Opa-locka, a troubled town with a troubled police department, has lost yet another chief.
Steven Barreira, recruited from the Jacksonville area just six months ago to fill the shoes of former Chief James Dobson, suddenly resigned last week. Dobson was fired only 18 months ago after his boss decided the chief had failed to implement some much-needed reforms.
In a city-issued press release that went out Monday, Barreira said he had grown to love the city, but it was time to go.
“After much deliberation and prayer, I feel that my resignation is the best course of action for myself and my family,” Barreira said.
His boss, City Manager John Pate — who has been under fire from the city’s mayor for several months and who was responsible for Barreira’s hiring — said he was “saddened to lose such a great leader.”
Into the void steps Dennis Jackson II, a pastor and retired assistant police chief in Miami who oversaw field operations and worked in Miami for almost three decades. Jackson will serve on an interim basis as the city undergoes another national search for a new chief, Pate said.
Barreira was dealt a difficult hand from the start, overseeing a Central Miami-Dade city that has long suffered with minimal resources and too much crime. Its four dozen or so sworn officers have mostly outdated equipment and not long ago had to move from an infested facility that was filled with mold and a failing roof.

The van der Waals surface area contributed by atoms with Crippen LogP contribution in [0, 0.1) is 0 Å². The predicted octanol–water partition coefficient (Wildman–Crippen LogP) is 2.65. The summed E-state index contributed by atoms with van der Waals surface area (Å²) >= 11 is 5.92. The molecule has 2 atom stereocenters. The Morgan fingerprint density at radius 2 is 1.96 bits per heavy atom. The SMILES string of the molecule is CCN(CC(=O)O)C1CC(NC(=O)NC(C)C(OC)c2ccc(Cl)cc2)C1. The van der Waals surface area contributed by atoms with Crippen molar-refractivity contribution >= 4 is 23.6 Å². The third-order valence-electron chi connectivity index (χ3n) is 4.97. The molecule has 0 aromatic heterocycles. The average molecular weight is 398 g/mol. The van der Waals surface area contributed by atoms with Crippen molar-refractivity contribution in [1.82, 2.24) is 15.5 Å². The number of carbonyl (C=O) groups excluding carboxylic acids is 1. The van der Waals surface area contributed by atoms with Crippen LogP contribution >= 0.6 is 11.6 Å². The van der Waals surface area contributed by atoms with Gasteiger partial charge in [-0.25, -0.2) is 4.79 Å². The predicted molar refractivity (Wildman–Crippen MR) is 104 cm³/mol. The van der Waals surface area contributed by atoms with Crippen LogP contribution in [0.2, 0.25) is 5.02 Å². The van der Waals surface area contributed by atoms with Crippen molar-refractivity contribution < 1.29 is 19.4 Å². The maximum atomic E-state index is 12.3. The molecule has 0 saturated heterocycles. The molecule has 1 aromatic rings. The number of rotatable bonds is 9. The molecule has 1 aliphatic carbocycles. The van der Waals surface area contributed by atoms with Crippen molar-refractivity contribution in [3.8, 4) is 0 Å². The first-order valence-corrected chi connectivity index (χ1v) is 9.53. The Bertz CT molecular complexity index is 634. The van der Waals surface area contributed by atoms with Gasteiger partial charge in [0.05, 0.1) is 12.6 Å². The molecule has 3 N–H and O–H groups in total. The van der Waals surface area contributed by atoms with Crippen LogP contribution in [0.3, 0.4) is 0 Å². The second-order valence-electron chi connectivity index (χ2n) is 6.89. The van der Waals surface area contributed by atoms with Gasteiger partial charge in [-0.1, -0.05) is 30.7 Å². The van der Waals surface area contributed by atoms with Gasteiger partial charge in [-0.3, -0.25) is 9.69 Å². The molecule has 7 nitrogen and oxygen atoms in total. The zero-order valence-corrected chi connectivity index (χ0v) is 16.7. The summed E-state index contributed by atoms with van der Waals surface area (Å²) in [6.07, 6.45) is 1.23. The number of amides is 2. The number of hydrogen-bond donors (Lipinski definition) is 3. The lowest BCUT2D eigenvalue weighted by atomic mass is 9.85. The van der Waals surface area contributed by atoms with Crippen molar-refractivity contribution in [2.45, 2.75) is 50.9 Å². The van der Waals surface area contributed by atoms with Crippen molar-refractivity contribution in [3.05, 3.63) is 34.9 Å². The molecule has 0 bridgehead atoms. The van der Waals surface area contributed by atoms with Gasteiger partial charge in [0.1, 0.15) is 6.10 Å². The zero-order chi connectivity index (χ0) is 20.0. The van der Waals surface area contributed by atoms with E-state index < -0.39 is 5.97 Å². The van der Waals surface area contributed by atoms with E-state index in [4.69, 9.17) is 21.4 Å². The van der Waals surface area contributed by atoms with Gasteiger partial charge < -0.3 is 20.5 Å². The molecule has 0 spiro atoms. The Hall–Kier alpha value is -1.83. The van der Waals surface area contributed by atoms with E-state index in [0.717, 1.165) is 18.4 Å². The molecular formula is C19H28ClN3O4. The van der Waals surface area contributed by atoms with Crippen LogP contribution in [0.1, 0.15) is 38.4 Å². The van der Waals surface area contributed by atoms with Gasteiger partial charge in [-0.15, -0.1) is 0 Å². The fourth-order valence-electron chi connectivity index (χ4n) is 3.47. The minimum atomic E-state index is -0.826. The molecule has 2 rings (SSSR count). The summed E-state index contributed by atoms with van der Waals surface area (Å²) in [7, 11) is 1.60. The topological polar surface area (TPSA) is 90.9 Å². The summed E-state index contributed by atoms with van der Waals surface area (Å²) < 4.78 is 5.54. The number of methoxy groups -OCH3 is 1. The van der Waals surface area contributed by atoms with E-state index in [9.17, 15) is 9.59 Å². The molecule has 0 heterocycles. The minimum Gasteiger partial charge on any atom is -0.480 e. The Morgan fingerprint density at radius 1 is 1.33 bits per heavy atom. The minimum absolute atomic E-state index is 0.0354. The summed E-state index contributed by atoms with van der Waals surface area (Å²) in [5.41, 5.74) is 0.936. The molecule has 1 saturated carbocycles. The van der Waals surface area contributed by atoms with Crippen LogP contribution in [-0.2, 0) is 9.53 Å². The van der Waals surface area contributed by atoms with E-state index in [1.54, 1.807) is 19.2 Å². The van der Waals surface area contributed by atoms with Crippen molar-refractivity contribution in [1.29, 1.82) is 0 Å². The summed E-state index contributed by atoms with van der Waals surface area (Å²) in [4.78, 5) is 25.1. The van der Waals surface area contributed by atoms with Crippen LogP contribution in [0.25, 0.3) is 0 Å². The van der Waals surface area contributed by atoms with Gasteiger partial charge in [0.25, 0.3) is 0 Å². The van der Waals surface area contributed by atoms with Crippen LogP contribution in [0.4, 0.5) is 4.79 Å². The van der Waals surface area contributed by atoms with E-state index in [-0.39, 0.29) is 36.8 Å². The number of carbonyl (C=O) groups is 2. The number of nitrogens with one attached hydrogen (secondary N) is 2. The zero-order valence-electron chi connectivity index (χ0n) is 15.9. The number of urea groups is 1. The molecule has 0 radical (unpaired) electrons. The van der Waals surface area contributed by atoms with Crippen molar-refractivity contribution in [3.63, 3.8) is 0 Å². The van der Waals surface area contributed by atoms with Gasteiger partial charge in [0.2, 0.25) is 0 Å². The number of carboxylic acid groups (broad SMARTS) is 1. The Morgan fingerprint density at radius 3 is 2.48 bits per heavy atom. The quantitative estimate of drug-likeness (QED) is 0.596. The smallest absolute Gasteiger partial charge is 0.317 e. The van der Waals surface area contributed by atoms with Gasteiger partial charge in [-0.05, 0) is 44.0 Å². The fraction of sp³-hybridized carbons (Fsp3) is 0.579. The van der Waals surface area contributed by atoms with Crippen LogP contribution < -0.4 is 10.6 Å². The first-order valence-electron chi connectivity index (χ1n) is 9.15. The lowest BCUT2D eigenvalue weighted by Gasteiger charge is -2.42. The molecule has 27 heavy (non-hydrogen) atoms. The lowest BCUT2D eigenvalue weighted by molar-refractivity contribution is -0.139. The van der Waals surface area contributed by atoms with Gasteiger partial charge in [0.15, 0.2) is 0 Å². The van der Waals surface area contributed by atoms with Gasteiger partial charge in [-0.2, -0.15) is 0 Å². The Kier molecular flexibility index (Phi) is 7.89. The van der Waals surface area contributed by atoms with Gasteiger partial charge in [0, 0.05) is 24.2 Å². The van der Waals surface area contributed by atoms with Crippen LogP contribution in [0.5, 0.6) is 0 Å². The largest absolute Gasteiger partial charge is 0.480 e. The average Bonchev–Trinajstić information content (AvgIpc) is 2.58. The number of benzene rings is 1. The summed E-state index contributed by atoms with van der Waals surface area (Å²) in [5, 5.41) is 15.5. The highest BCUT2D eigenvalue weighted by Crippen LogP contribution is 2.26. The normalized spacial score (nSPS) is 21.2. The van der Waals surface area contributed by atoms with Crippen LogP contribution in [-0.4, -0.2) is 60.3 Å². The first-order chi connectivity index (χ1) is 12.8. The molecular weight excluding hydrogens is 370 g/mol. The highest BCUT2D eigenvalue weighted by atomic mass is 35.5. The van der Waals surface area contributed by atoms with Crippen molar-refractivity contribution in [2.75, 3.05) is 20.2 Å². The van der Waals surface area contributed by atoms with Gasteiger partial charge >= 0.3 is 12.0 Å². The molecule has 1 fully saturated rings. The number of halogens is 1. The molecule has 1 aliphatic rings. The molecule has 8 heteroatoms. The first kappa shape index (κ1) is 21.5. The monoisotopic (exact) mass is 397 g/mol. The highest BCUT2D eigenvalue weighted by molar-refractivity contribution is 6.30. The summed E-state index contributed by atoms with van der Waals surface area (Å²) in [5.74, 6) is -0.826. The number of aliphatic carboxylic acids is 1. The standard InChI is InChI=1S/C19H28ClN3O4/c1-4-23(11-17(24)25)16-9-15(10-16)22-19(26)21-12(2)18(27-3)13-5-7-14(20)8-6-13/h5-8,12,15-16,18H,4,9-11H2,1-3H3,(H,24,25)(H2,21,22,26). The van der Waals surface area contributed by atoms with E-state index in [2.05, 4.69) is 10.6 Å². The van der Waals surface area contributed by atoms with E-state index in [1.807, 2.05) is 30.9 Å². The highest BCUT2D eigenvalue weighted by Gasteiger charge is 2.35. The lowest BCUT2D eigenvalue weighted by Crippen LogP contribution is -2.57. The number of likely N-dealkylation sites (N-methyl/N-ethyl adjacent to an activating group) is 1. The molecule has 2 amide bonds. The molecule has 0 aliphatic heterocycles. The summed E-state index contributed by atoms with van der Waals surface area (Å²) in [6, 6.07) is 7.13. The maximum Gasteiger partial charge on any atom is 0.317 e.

In 2004, Opa-locka had the highest crime rate of any city in the U.S. and Miami-Dade contemplated taking over the police department. Officers were leaving in droves. In more recent years, more officers were hired and crime dropped. But the department is still vastly understaffed and its officers are the lowest paid in Miami-Dade.
Barreira’s short stint as chief didn’t come without controversy. There have been complaints that Pate, who heads public safety in Opa-locka, had too much control over the police department and that it has led to clashes with the new chief.
And though Pate said a recent blowup in the department had nothing to do with Barreira’s departure, city commissioners questioned Pate and the chief at length about their part in an alleged cover-up of an embarrassing incident only last month.
The early September incident involved a police captain with a questionable history, using a Taser training device on a sergeant. According to an encrypted email that rocketed through City Hall and the community, Capt. Sergio Perez and Sgt. Michael Steel got into an argument. And as Steel walked away, the memo said, Perez fired his Taser into the sergeant’s back. Steel went to the hospital.
Pate and Barreira confirmed the incident, but not the exact sequence of events and said they had opened an internal investigation.
But as far as city leaders were concerned, the big problem was not the childish spat between the officers, it was a section of the memo that insinuated that Pate and Barreira warned staff that if the incident were reported, officers would lose jobs.
Barreira and Pate both denied the claim.
During a commission meeting last month not long after the incident, Pate told commissioners he would resign “and leave here if any of the allegations are true.”
“The biggest concern I have is anonymous emails going out,” said Pate. “Every allegation will be investigated.”